Life must be in a rough patch when even the fitness and weight-loss folks are telling people to take it easy.
With cocktail parties and celebratory dinners largely canceled by the pandemic, many purveyors of well-being aren’t issuing their usual holiday missives urging customers to resist second helpings, dodge the cookie tray or mind the nightcaps. Instead, weight-loss programs, fitness apps and lifestyle brands are emphasizing ways that users should be kinder and gentler to themselves.
“A lot of people aren’t celebrating Thanksgiving with the broad family they’re used to, so they’re looking for other moments of joy,” says Mindy Grossman, CEO of WW, formerly known as Weight Watchers. “Part of that is showing them what they can do for themselves.”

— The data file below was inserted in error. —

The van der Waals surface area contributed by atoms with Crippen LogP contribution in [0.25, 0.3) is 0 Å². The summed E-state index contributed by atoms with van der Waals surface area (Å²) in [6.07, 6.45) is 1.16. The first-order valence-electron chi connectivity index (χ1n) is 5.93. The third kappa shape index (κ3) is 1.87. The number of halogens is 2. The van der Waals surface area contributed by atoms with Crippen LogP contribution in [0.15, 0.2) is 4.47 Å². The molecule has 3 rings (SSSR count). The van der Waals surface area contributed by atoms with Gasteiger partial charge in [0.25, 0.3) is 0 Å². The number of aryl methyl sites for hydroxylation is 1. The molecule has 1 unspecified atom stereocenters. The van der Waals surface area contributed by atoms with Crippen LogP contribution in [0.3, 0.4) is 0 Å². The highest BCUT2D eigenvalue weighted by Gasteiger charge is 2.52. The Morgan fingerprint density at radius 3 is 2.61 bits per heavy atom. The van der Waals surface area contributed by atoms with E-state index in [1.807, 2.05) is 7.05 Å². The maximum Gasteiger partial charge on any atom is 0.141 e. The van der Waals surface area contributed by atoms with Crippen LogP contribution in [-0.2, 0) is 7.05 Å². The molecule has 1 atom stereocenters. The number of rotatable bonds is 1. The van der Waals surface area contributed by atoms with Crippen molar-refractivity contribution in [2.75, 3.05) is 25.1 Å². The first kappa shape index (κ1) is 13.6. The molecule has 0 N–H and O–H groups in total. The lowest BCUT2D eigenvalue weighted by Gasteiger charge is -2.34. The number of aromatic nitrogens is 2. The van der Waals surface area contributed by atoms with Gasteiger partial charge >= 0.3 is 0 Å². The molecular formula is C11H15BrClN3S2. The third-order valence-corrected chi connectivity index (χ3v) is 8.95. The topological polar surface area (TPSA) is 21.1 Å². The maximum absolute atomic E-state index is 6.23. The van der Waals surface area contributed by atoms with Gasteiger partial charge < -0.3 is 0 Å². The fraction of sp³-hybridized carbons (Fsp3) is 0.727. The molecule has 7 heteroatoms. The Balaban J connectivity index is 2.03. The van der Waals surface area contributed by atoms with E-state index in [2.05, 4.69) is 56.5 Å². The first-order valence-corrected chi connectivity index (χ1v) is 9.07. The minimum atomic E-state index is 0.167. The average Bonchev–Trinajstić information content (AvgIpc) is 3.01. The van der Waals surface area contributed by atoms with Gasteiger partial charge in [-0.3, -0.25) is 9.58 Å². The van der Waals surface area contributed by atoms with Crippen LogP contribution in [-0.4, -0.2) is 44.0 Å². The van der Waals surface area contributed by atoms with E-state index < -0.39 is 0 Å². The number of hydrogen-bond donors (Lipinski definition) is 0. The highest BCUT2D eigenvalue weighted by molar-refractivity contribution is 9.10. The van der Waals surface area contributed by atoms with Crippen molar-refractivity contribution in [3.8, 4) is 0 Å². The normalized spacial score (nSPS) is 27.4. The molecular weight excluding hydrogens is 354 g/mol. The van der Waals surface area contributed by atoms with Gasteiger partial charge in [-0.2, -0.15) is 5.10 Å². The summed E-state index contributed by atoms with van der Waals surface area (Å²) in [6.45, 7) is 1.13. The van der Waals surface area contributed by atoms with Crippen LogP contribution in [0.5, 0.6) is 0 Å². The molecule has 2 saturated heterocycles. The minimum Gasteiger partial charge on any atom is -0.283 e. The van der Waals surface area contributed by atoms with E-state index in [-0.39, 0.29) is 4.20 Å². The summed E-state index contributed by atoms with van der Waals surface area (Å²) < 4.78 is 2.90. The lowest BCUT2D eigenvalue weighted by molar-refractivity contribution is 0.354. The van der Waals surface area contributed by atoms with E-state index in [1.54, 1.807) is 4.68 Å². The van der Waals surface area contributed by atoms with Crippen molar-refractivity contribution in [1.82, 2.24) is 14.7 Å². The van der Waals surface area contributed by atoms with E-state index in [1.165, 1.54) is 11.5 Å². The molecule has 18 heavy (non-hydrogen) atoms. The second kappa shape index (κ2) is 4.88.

Last week, WW launched a new program called myWW+, which includes app tools that allow users to more closely track their mindset and sleep, in addition to their food intake and exercise. Earlier this year the company started a hydration tracker for users to record how many ounces of water they drink each day.
The idea behind these new wellness goals? Letting people find some type of success even when eating and exercise don’t go well. During the shutdown’s early months, 36% of Americans gained weight, with women putting on an average of 10.7 pounds and men 15 pounds, according to a WW survey of 1,004 U.S. adults in May.